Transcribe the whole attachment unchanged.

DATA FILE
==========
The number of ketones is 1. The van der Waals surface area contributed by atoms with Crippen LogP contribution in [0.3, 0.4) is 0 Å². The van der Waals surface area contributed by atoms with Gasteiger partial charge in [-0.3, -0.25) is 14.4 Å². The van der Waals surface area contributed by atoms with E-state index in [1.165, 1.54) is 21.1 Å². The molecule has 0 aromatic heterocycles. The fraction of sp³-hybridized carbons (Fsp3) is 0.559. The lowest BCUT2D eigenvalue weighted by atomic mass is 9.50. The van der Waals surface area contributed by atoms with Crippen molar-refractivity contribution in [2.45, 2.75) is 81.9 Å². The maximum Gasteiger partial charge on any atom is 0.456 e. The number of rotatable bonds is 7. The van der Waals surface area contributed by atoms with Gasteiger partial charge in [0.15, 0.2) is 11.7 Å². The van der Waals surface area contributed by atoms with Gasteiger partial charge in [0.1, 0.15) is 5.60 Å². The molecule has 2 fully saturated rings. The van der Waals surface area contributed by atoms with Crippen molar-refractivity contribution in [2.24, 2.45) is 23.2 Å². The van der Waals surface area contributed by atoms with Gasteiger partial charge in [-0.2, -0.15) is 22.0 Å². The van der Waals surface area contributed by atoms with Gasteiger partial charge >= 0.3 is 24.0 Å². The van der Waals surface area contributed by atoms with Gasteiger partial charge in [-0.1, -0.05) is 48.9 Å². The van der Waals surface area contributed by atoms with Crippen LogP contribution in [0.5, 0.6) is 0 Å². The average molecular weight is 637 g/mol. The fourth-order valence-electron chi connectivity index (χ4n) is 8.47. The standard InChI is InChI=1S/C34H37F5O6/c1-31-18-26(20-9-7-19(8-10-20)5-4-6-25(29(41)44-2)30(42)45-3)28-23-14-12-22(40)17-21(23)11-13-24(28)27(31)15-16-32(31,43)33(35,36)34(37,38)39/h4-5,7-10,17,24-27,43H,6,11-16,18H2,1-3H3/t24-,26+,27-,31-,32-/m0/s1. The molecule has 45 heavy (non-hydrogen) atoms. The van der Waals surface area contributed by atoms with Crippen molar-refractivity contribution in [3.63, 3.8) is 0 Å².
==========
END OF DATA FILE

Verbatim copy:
The number of ketones is 1. The van der Waals surface area contributed by atoms with Crippen LogP contribution in [0.3, 0.4) is 0 Å². The van der Waals surface area contributed by atoms with Gasteiger partial charge in [-0.3, -0.25) is 14.4 Å². The van der Waals surface area contributed by atoms with E-state index in [1.165, 1.54) is 21.1 Å². The molecule has 0 aromatic heterocycles. The fraction of sp³-hybridized carbons (Fsp3) is 0.559. The lowest BCUT2D eigenvalue weighted by atomic mass is 9.50. The van der Waals surface area contributed by atoms with Crippen molar-refractivity contribution in [2.45, 2.75) is 81.9 Å². The maximum Gasteiger partial charge on any atom is 0.456 e. The number of rotatable bonds is 7. The van der Waals surface area contributed by atoms with Gasteiger partial charge in [0.15, 0.2) is 11.7 Å². The van der Waals surface area contributed by atoms with Gasteiger partial charge in [0.1, 0.15) is 5.60 Å². The molecule has 2 fully saturated rings. The van der Waals surface area contributed by atoms with Crippen molar-refractivity contribution in [2.24, 2.45) is 23.2 Å². The van der Waals surface area contributed by atoms with Gasteiger partial charge in [-0.2, -0.15) is 22.0 Å². The van der Waals surface area contributed by atoms with Gasteiger partial charge >= 0.3 is 24.0 Å². The van der Waals surface area contributed by atoms with Gasteiger partial charge in [-0.1, -0.05) is 48.9 Å². The van der Waals surface area contributed by atoms with Crippen LogP contribution in [0.5, 0.6) is 0 Å². The average molecular weight is 637 g/mol. The fourth-order valence-electron chi connectivity index (χ4n) is 8.47. The standard InChI is InChI=1S/C34H37F5O6/c1-31-18-26(20-9-7-19(8-10-20)5-4-6-25(29(41)44-2)30(42)45-3)28-23-14-12-22(40)17-21(23)11-13-24(28)27(31)15-16-32(31,43)33(35,36)34(37,38)39/h4-5,7-10,17,24-27,43H,6,11-16,18H2,1-3H3/t24-,26+,27-,31-,32-/m0/s1. The molecule has 45 heavy (non-hydrogen) atoms. The van der Waals surface area contributed by atoms with Crippen molar-refractivity contribution in [3.63, 3.8) is 0 Å².